Purpose: The most sustainable forms of urban mobility are walking and cycling. These modes of transportation are the most environmental friendly, the most economically viable and the most socially inclusive and engaging modes of urban transportation. To measure and compare the effectiveness of alternative pedestrianization or cycling infrastructure plans, the authors need to measure the potential flows of pedestrians and cyclists. The paper aims to discuss this issue. Design/methodology/approach: The authors have developed a computational methodology to predict walking and cycling flows and local centrality of streets, given a road centerline network and occupancy or population density data attributed to building plots. Findings: The authors show the functionality of this model in a hypothetical grid network and a simulated setting in a real town. In addition, the authors show how this model can be validated using crowd-sensed data on human mobility trails. This methodology can be used in assessing sustainable urban mobility plans. Originality/value: The main contribution of this paper is the generalization and adaptation of two network centrality models and a trip-distribution model for studying walking and cycling mobility.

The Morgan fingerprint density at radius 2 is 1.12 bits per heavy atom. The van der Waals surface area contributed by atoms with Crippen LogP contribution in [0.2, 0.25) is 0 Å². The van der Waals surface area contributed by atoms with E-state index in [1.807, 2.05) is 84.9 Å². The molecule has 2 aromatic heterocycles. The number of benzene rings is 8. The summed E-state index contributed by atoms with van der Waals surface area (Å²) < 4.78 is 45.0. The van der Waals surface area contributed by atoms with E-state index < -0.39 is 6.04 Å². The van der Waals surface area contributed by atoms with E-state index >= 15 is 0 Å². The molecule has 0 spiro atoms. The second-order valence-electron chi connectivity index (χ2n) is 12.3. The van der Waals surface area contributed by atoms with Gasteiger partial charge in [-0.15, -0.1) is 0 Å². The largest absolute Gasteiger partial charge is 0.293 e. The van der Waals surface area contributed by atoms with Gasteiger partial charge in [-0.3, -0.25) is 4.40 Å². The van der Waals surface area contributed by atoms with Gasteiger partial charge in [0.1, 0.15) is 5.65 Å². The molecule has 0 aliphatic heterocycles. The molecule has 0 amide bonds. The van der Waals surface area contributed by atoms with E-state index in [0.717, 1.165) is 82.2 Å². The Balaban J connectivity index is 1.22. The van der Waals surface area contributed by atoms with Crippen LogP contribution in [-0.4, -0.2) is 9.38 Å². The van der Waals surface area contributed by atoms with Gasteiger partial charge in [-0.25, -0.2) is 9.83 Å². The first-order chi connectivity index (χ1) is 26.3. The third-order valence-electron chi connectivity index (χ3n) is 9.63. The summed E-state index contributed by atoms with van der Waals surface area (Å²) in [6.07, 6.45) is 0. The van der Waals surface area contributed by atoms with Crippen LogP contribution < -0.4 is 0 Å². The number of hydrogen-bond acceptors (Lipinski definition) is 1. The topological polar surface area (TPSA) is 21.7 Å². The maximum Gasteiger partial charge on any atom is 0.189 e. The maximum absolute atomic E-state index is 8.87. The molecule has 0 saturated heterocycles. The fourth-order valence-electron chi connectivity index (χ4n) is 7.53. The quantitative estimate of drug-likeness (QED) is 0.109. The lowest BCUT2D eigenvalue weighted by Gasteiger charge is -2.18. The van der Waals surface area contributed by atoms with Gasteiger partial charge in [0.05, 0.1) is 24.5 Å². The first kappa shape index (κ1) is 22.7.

Original languageEnglish
Pages (from-to)101-116
Number of pages16
JournalSmart and Sustainable Built Environment
Issue number1
Publication statusPublished - 2018

    Research areas

  • Local betweenness centrality, Local closeness centrality, Radiation model, Social network analysis, Spatial urban dynamics, Sustainable urban mobility

ID: 51456665